Perhaps more than any other corner of Beirut, Bourj Hammoud retains a bevy of local craftsmen and ateliers. This team is seeking to build bridges between generations of Bourj Hammoud’s craftsmen and artisans by creating links among the future makers, the established craftsmen, and the suppliers. “It’s creating this full circle in the production cycle,” Sabounjian said.

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Hassan Kanj and Rawad Hajj

Between coders and designers, there isn’t much common ground, which is why this team believes if coders knew the basics of design and designers knew the basics of coding, collaborations would be a breeze. “If they can understand, they can appreciate,” said Hassan Kanj. With a platform for collaboration between the two communities, the team hopes to make it easier for designers and coders to find each other.

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Dina Alwani, Ayman Moadad and Ali Ahmad

With its 2D animated web series drawn from the experiences of daily life in Lebanon, this team of animators hopes to entertain and educate Lebanese young and old about the issues affecting their nation. “It shows what everyone is suffering from,” said Alwani. The key to the series, Ahmad stressed, is that it will draw attention to the issues as well as the inaction that allows them to persist.

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Collette Hogg and Mazin Sidahmed

Seeking to draw a positive collaboration out of the conflict in Syria and influx of refugees within Lebanon, this team hopes to forge bonds around Syria and Lebanon’s shared history of crafting tile mosaics and glassblowing. While traditional methods of producing these tiles and glass have all but disappeared in Lebanon, the team hopes displaced Syrian craftsmen could work with artisans in Lebanon to reintroduce these time-honored techniques while fostering dialogue.

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Cyril Kallab, Iva Kovic, Rana Taha and Laeticia Honeine

Feeling that designers and makers have been left out of the supply chain that leads from craftsmen to consumers, this team hopes to work with established craftsmen to fill in the missing links. By bringing designers into the fold, the team is seeking to influence the market for the benefit of all stakeholders.

Check back for more updates as the collaboration continues!

Special Thanks to our new team member Ian Larson, for interviewing the participants and writing this post.

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conference, EVENT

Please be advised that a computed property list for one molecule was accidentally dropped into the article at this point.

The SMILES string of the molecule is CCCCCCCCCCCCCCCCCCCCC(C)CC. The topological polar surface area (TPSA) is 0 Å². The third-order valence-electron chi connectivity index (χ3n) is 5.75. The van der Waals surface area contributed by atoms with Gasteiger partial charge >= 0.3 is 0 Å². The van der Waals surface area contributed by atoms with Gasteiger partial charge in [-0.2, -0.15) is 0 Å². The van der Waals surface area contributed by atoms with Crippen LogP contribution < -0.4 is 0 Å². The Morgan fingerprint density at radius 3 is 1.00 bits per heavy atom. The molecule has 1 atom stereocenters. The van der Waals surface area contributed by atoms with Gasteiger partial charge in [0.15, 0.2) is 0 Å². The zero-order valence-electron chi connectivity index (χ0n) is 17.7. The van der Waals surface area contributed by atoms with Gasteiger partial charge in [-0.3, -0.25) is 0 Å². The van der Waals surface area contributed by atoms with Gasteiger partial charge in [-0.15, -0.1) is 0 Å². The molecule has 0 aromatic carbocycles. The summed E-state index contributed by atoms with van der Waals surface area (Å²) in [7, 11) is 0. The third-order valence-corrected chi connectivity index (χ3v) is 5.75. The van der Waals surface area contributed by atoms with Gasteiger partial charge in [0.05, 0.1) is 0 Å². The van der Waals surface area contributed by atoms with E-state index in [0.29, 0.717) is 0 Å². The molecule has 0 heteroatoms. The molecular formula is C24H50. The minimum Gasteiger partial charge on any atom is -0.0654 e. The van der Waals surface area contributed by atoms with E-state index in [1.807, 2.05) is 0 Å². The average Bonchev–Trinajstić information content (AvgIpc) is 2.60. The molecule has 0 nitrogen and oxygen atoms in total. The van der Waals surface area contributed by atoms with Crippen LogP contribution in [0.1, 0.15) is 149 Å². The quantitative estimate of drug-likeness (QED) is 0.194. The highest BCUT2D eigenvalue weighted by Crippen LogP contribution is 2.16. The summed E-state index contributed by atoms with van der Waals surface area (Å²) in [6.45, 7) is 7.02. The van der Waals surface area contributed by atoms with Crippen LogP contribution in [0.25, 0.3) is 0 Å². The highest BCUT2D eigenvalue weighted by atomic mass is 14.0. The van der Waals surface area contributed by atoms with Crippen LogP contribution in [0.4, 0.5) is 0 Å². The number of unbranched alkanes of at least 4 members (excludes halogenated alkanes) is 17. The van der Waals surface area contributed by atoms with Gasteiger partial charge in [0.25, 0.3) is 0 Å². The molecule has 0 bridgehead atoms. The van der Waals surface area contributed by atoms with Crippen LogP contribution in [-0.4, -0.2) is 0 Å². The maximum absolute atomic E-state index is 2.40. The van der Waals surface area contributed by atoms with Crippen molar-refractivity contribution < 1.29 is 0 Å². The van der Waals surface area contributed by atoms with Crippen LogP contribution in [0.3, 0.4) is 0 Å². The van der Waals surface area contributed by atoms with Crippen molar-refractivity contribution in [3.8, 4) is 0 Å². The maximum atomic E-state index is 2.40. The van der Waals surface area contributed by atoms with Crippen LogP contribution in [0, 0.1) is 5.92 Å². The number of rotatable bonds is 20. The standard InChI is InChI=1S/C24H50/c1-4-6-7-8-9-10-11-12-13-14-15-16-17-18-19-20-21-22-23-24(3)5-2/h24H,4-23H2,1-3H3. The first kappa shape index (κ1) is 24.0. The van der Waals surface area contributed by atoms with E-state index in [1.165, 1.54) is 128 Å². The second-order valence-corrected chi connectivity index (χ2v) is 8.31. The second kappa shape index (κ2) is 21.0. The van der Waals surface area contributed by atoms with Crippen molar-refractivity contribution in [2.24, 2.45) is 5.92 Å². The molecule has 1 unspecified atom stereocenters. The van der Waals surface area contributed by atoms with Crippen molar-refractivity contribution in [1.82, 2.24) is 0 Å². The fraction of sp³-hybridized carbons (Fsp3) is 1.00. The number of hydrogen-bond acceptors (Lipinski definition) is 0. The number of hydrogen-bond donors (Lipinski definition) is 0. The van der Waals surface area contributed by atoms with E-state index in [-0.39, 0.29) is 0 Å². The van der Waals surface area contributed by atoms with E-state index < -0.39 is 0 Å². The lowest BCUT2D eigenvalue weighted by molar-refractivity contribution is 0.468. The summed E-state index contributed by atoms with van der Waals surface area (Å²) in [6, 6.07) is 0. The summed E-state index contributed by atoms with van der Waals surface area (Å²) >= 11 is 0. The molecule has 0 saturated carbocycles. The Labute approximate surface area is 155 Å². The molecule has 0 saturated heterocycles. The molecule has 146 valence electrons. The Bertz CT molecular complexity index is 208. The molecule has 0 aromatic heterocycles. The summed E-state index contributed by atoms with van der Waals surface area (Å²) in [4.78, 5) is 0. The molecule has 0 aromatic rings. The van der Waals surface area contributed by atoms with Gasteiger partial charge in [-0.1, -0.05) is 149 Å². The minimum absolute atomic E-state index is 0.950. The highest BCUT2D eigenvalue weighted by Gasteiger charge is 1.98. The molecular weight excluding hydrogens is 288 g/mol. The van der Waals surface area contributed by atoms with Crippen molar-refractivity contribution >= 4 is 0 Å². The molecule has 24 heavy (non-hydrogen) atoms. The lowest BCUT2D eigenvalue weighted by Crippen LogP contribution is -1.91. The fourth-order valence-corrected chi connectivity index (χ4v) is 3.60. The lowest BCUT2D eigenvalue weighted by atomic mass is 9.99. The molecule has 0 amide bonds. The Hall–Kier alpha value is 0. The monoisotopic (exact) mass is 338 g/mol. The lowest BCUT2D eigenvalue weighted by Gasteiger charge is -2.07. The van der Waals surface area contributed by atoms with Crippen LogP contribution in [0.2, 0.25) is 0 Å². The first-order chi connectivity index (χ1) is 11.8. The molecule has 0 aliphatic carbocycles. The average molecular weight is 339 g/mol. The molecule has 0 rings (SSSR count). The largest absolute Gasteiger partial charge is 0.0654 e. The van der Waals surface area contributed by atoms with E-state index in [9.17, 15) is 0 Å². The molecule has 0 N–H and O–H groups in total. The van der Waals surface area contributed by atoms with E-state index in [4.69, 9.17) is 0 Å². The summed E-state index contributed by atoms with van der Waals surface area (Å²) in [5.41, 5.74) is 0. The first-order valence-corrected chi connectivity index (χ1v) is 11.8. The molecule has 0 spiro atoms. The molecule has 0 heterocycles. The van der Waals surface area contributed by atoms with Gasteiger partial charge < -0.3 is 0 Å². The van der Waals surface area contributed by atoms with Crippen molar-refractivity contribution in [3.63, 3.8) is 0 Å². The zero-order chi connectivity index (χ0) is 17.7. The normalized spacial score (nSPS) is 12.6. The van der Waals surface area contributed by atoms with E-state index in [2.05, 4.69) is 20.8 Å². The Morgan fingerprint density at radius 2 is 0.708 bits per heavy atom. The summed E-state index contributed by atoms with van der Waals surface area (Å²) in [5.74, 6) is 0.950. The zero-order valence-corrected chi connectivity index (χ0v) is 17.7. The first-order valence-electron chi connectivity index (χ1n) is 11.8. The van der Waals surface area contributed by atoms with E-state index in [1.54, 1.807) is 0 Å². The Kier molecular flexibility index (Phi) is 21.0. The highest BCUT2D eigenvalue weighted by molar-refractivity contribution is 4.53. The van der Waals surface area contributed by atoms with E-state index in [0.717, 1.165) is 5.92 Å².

Eliminating the Capital D at Nuqat 2014

Screen shot 2015-04-12 at 8.27.36 PMWe were invited to speak at the annual Nuqat Conference taking place in Kuwait as a non-profit organization that focuses on the value of collaboration. The speech was entitled ‘Eliminating the Capital D: The Value of Multidisciplinary Collaboration in the Design Process’. The synopsis is as follows:
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‘Design has come a long way since the days of the ‘Designer’ who only defines the profession as a means to produce luxury goods or advocate for capitalist consumerism. Nowadays design aims to use its methods and tools at large scales for strategic planning, organizational transformation, public policy, and economic development. It motivates bottom-up approaches to think creatively about solving social, cultural and environmental challenges. In such projects, where design can really affect the lives of people, the designer is merely a facilitator, learning from others and combining skills and expertise to co-create better solutions and outcomes. This multidisciplinary, collaborative and human-centered process has finally brought the real value of design into perspective, serving the 99% and obliterating its egoistic past.’

nuqat2The speech is about 20 minutes and focuses on the challenges we face in the MENA region when it comes to collaboration.

 

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conference, DESIGN RESEARCH, EVENT, SOCIAL INNOVATION, Uncategorized

From Hong Kong to Eindhoven to Casablanca

Every year, the months after Beirut Design Week give us a chance to travel and meet like-minded people in order to develop international partnerships and collaborations.

Our journey starts in Honk Kong in collaboration with the International Gender Design Network, the Design Faculty of the Honk Kong Polytechnic University and Design Research Company from Cologne, Germany. Between October 10th and 12th, during the Social Innovation 10 Day Festival at the Jokey Club Innovation Tower, we participated in a conference and exhibition entitled: The Great Small, and gave a workshop on Cultural Perspectives on Gender Stereotypes, creating a comparison of gender inequality in mass media between Central Europe, Eastern Asia, and the Middle East.

Exhibition HK  HK1doreen HK Participants of the workshop were asked to observe examples of Gender stereotypes in German, Lebanese and Chinese media, and to discuss their impressions and share stories about the cultural values the imagery represents. This brought forth many critical reflections and also surprising results with regards to what some cultures define as ‘normal’ gender behavior, while others perceive it quite shocking.

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A week later we were invited to the Dutch Design Week, which takes place annually in Eindhoven, home to the famous Design Academy and the Philips factories now converted to design spaces. On October 20th, we took part in a co-design workshop entitled: When Co-Design Works in collaboration with PROUD Europe, which was later followed by a conference on social innovation as a main event of Dutch Design Week. In the workshop, participants were asked to share their experiences in their respective countries, focusing on challenges with co-design projects.